Friday 20 April 2018

Rude Health: Perfect remedy

Doctors that like to get on your nerves might be soothed, - says Maurice Gueret, by a good dose of The Gloaming

Dr Maurice Gueret
Dr Maurice Gueret

Maurice Gueret

Seeing a good GP has become a lot more affordable, thanks to the talents of an extraordinary Waterford doctor who has begun to traverse the country's theatres with his one-man show. Entitled A Prescription for Happiness, Dr Mark Rowe's performance brings punters on a journey of empowerment and has been receiving excellent reviews. All nights sold out in his native Waterford, and last week he brought his unique show to the Civic Theatre in Tallaght, Dublin. Mark is a wonderful motivator who has an almost missionary zeal for his philosophy. He teaches theatre-goers and attendees at his workshops how to put positive thinking back into their lives so that they can bounce back from adversity. Keep an eye out for this very legible prescription and see drmarkrowe.com for further details.

It's a well-known fact that every house in Ireland has a photo of JFK in the sitting room, the Sacred Heart in the hall and a dusty green tin of Zam-Buk ointment on top of the wardrobe. In years to come, they may well have company. A CD called The Gloaming, performed by a group of musicians of the same name, is taking the country by storm. Now I start with a little confession. I know nothing of traditional-Irish music. There wasn't a single folk album in my home except a Sharon Shannon CD that a visitor must have left by accident. The other day, I hopped into Celtic Note on Dublin's Nassau Street to purchase this album that everyone has been raving over. And what they say is true. It's a revelation. There are no spoons, forks, bodhrans, diddly-eyes or platoons of thunderous tap dancers bobbing up and down out of raging rivers to give you cluster migraines. It is simply the most beautiful and haunting rendition of Irish airs and songs that you will ever hear. Two fiddles, one guitar, a sean nos virtuoso and an inspired choice of piano to keep the beat was all it took. Five star musicians, who were born to be together. I listen to it every day and haven't felt as good in years. This winter I'm prescribing The Gloaming remedy for everybody.

Medical specialities

I have been explaining medical specialities to readers in recent weeks, and this week I thought we'd cast an eye over the nerve field, or, as we call it, neurology. There are four main types of specialist in this field. Neurologists would be the most common (though at just 50 or so, we have very few in Ireland compared to developed countries). Neurologists specialise in diseases of the brain and nervous system. More common diseases like epilepsy, Parkinson's disease and stroke, and less frequent ones like multiple sclerosis and motor neurone disease would be on their treatment lists.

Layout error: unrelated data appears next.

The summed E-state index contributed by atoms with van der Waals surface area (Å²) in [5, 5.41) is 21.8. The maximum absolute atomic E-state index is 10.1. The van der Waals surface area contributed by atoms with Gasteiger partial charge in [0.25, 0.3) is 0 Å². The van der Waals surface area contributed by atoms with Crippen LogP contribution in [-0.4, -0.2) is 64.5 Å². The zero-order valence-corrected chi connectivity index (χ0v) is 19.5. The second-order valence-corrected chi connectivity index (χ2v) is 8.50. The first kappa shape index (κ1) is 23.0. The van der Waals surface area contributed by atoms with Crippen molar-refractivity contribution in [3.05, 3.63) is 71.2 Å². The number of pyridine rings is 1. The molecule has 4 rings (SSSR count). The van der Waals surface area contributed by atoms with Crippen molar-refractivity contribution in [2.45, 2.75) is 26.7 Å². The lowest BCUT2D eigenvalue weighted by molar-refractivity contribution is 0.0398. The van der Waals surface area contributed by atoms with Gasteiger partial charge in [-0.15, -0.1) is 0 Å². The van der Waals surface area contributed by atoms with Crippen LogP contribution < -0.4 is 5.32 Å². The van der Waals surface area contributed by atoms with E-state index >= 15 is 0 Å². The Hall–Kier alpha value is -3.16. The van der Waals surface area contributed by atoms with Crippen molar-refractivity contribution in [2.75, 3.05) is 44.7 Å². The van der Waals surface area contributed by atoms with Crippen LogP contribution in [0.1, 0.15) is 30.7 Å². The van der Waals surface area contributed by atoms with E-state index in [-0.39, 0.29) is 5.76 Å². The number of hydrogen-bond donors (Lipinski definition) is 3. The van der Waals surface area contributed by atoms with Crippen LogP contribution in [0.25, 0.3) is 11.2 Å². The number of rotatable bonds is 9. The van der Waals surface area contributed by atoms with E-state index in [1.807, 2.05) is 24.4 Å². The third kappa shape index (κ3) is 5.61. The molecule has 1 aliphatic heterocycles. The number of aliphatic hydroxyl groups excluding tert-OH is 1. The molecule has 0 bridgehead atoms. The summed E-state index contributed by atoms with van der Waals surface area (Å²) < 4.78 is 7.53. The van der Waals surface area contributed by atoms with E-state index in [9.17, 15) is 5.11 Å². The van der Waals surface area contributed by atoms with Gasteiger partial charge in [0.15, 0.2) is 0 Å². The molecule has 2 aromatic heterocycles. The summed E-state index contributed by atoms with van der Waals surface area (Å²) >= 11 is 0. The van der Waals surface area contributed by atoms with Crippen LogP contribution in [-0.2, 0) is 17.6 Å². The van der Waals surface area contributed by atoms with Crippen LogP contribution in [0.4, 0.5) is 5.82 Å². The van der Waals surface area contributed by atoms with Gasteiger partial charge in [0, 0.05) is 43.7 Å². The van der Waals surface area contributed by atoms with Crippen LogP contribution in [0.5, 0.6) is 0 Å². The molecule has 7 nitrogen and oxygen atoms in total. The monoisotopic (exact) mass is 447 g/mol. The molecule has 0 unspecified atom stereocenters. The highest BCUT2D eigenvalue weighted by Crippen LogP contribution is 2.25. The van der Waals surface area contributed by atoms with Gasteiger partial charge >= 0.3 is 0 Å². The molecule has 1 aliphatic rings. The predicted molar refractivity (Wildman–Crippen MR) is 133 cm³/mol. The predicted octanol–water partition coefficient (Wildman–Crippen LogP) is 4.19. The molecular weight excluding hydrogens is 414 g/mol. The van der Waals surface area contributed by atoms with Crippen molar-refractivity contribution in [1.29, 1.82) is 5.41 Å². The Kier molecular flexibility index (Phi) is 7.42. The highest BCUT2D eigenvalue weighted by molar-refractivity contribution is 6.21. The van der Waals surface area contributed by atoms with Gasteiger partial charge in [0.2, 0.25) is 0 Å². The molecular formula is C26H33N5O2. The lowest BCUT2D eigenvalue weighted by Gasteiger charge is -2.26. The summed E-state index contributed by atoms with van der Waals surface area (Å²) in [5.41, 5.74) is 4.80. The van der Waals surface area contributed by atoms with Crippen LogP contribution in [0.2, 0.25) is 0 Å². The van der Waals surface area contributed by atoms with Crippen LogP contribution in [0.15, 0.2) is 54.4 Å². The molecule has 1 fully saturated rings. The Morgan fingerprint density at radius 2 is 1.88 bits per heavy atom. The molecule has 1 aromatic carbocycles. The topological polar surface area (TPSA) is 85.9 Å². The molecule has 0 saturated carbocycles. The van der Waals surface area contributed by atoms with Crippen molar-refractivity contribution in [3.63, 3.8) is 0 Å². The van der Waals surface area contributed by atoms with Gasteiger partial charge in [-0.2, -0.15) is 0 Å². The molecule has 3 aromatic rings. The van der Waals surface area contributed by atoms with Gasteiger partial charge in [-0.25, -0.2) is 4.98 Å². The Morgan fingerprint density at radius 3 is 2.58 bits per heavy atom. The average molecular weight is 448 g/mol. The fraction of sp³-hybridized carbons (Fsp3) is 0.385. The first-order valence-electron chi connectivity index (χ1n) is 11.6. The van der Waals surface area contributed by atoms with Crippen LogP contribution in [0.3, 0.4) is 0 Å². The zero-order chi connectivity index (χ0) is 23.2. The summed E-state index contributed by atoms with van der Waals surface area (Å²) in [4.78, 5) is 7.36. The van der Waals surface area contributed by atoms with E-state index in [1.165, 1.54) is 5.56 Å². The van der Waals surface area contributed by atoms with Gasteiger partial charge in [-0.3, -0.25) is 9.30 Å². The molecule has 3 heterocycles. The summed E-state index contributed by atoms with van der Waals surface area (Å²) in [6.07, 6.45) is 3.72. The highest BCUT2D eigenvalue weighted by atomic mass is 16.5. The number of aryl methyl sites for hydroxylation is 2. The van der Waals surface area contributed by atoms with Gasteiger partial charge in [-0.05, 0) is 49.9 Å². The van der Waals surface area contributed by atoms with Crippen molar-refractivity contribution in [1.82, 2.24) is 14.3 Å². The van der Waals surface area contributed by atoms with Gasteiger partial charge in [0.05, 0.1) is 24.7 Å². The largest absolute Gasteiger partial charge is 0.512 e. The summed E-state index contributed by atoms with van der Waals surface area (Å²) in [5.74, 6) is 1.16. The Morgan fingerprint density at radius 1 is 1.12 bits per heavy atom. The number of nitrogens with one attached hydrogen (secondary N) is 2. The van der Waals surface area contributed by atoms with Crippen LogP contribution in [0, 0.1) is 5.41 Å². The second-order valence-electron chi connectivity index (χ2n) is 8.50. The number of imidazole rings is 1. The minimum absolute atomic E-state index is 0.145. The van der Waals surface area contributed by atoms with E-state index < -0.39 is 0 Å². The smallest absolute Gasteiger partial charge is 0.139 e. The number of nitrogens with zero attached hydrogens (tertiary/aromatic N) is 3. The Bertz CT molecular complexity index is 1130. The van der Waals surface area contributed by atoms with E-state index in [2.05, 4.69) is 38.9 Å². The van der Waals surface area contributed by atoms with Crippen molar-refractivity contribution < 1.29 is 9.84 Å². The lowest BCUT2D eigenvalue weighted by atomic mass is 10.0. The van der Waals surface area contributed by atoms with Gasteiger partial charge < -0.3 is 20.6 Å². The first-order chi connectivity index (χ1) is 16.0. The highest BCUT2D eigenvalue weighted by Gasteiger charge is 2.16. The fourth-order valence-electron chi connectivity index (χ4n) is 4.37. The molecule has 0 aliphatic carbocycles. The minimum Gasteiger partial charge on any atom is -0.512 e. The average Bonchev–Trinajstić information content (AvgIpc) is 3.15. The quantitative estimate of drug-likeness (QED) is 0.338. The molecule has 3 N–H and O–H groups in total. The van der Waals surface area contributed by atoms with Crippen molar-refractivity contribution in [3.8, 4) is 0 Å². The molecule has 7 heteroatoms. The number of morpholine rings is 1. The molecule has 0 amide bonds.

They might also be asked to investigate symptoms like unusual headaches, weak legs, blackouts, odd walks, dancing eyes and palsies or paralysis. Neurologists are physicians, so they don't operate on you like surgeons. Their operating-theatre counterparts are the neurosurgeons, of which there are just over 20 in the country. Most are to be found in specialist centres like Beaumont Hospital, Cork University Hospital and Temple Street in Dublin.

Their principal role is in the management of conditions like brain tumours, bubbles in blood vessels, serious head injuries, bleeds on the brain and congenital (which means born with them) childhood diseases like water on the brain (hydrocephalus) and spina bifida.

Some also do epilepsy surgery and others specialise in surgery near or on the spinal cord or other nerves in the body. Legend might have it that the brightest stars of any medical quiz team are the brain surgeons, but with apologies to all the neurosurgeons we know and love, I'd line up with the conscientious objectors to such nonsense!

Neurophysiologists and neuroradiologists are doctors who specialise in doing investigations on the brain and nerves, and a neuropathologist is a doctor who studies biopsies of nerve and brain tissue and might conduct post-mortems on patients who die of serious neurological diseases. Next week, we'll cast an eye over what distinguishes a cardiologist from a cardiac surgeon.

Split fingertips

Last week I promised to discuss with you some more remedies that have been sent in to me for split fingertips. One reader suffered quite badly from them for two years after a fire in her house. She swears that eating plain and unadorned natural yogurt (no need to make up silly names for good bacteria) and a cap of aloe vera in orange juice did the job for her. Aloe Vera is a well-touted remedy for everything in the alternative health world, but 2,000 years later, scientific evidence is still lacking for its efficacy in relation to most ailments, the exception being some research that showed it might help in the healing of minor burns. That's interesting, given the experience of the reader. Other suggestions from helpful readers are the Snowfire Healing Tablet (it's actually an ointment stick) which has been made for many years by J. Pickles & Son in Yorkshire. It has a dozen minor ingredients, including paraffinum which stops skin drying out, but sadly not all chemists stock it. Another reader gets Dermalex Repair from her chemist and her only problem is the plastic tube it comes in - hard to squeeze when fingers are sore. She wonders why manufacturers won't go back to metal tubes. The expense, I'd say. My last suggestion originated from a nurse in Cavan. It is Elastoplast Antibacterial Waterproof (silver). They come in packs of 10 strips and she says they do a great job. In my experience, nurse always knows best.

Dr Maurice Gueret is editor of the 'Irish Medical Directory'.

drmauricegueret.com

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